Curling 101: Learn The Game


When the Winter Olympics kicks in, there are surely a lot of sports to watch and marvel at. Ice hockey, speed skating, ski jumping, bobsleigh, alpine skiing, figure skating, snowboarding… and one of the most interesting sport there is, curling.

To some people, curling looks like a simple yet befuddling sport. However, to those who play it, curling is an extremely enjoyable game that takes a lot of strength, techniques, focus, and teamwork.

In this guide, you will know everything there is to know about curling--- and why you should give a try, as well.

Curling In A Nutshell

Curling Defined

In the sport of curling, the goal is very simple: to have your team’s curling stone (or stone) as close to the target as possible. It is very much like the game of bocce, where players throw balls as near to the smaller target ball as they can. It is also a mix of bowling on ice and shuffleboard.

To the untrained eye, curling seems easy to play. To most people, it is hardly an exercise to the body. But, according to longtime curling players and international competitors, curling is not a walk in the park.

Read more about curling and discover how intense and muscle-flexing this sport is.

Game Play

Curling Gameplay Boomerang

Get to know the mechanics of the sport with these important information:


Curling Team Members

In curling, there are usually two teams competing against each other.

Each team has four members:


Skip - The skip serves as the captain/leader of the team, and are commonly stationed behind the target. He/she is usually the one who determines the curl, weight, and direction of the curling stone. These will be relayed to the delivering member by a tap of the curling broom on the ice.


Lead - The one throwing the curling stone. He/she is responsible for the right delivery of the stone. Before releasing the stone, the lead must position his/her foot on the hack first, which is like the base for the feet. With the right balance, focus, and turn of the hand to curl the stone, it is up to the lead to follow the instructions of the skip and deliver the stone right.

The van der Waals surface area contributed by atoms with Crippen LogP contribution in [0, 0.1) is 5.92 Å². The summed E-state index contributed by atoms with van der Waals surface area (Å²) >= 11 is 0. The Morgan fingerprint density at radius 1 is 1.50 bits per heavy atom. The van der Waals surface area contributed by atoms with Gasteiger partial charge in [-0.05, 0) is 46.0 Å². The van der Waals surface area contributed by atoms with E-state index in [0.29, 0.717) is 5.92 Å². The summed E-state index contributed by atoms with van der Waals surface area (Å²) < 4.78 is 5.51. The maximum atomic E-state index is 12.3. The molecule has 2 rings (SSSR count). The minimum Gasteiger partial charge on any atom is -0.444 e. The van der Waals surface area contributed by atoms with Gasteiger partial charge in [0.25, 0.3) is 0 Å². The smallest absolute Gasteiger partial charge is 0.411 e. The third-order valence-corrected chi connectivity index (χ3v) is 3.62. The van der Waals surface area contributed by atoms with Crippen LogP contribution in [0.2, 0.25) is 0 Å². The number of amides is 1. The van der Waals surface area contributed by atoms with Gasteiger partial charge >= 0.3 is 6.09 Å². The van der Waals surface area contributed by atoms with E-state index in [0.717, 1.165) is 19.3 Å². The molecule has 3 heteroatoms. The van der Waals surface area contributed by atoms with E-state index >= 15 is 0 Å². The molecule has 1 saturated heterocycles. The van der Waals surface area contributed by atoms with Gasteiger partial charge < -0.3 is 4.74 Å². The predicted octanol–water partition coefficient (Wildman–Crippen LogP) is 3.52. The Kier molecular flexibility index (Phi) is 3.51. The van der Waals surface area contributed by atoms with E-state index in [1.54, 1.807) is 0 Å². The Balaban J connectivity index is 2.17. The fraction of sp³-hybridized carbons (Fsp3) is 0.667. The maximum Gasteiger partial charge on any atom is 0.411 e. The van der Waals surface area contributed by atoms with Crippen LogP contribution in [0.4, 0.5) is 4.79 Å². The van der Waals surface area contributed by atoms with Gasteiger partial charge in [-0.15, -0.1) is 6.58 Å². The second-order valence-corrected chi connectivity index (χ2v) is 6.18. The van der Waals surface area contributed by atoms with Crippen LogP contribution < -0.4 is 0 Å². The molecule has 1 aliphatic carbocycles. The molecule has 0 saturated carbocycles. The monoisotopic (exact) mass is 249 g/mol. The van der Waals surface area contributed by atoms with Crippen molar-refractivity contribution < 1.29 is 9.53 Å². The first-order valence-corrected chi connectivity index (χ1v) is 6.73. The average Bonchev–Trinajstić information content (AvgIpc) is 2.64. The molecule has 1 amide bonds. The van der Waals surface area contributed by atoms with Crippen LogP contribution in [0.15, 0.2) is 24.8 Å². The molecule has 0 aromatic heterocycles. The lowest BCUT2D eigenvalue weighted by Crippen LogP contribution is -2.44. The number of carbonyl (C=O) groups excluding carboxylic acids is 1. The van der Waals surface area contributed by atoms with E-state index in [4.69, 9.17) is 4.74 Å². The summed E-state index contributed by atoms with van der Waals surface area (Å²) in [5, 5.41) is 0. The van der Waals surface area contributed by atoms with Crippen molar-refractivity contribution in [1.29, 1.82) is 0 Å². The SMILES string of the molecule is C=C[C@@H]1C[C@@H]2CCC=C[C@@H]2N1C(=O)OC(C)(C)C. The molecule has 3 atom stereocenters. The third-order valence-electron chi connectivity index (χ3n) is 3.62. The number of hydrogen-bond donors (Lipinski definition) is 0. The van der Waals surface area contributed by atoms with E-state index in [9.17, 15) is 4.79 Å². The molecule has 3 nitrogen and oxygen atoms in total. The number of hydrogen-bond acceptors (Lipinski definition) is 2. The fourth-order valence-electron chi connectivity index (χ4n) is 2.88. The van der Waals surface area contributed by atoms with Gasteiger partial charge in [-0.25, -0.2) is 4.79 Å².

Second - The second member is one of the sweepers of the team. When the lead slides the curling stone to the target, the second and third members have to sweep hard and fast (depending on the skip’s orders) until the stone reaches the target.

Third - The third member also acts as the vice-skip, meaning when it is the skip’s turn to deliver the stone, the third will take over his/her position. When not fulfilling the duties of the skip, the third member’s job is to sweep after the curling stone.

Game Arena

Game Arena

Like any winter games, curling’s playing surface is also built on ice. It is formally known as the “sheet,” and it usually measures about 150 feet long and 15 feet wide.

The sheet is always covered with pebbles, or water droplets that become ice in the long run. These pebbles are the culprit as to why the stones curl, or stray from a straight direction.

The target of the curling stones is called the “house.” It looks like a big bulls-eye, and of course with a center called the “button.” The main goal of curling is to get your team’s stones as near to the button as possible.



As you watch the Winter Olympics, specifically the curling game, you may wonder: what is up with all that sweeping? Are they cleaning up after every move?

No, they are not janitors. As mentioned earlier, these sweepers are part of the team--- and they know what exactly they are doing.

In curling, sweeping at the path of the stone is very important. Remember the water droplets on the sheet known as the pebbles? These tiny droplets can cause problems when they come in contact with the curling stone, and chances are they could slow the stone down or make it curl as opposed to the right path.

Sweeping helps raise the temperature of the ice, which amplifies the friction a bit between the curling stone and the pebbles. As a result, the stone can move swiftly in a straight path, with no obstruction at all.


Curling Scoring

Bearing a slight resemblance to bocce, the scoring in curling also goes this way: the stones that are inside the house or within the big bulls-eye target will be scored accordingly. If a stone is within the house’s zone of 12 foot or 3.7 meters, or if any part of the stone lies on the edges of the house, then it is considered “inside.”

If both teams have delivered their eight stones each (a total of 16 curling stones), then a game, called an “end,” is complete. The whole sport of curling is composed of 10 ends.

In curling, they use two types of scoreboards:

Curling Scoreboard 1

Baseball-style - This type of scoreboard is used for televised games, because some people are not familiar with the traditional club scoreboard. The baseball-type scoreboard consists of columns 1 to 10 to specify the ends, then on the bottom are the rows of each team and their respective scores.

Curling Scoreboard 2

Club scoreboard - This one is used in most curling clubs all over the world. With the club scoreboard, they make use of up to 11 digit cards, with a numbered center row that depicts all the players’ possible accumulated points (from 1 to 15). Then, the team’s rows are located on the top and bottom of the centered row, with numbers which reflect the end where they got a certain point. For example, if Team A (upper row) scores four in the first end, then a number 1 (which indicates the first end) will be placed above the number 4 of the center row.

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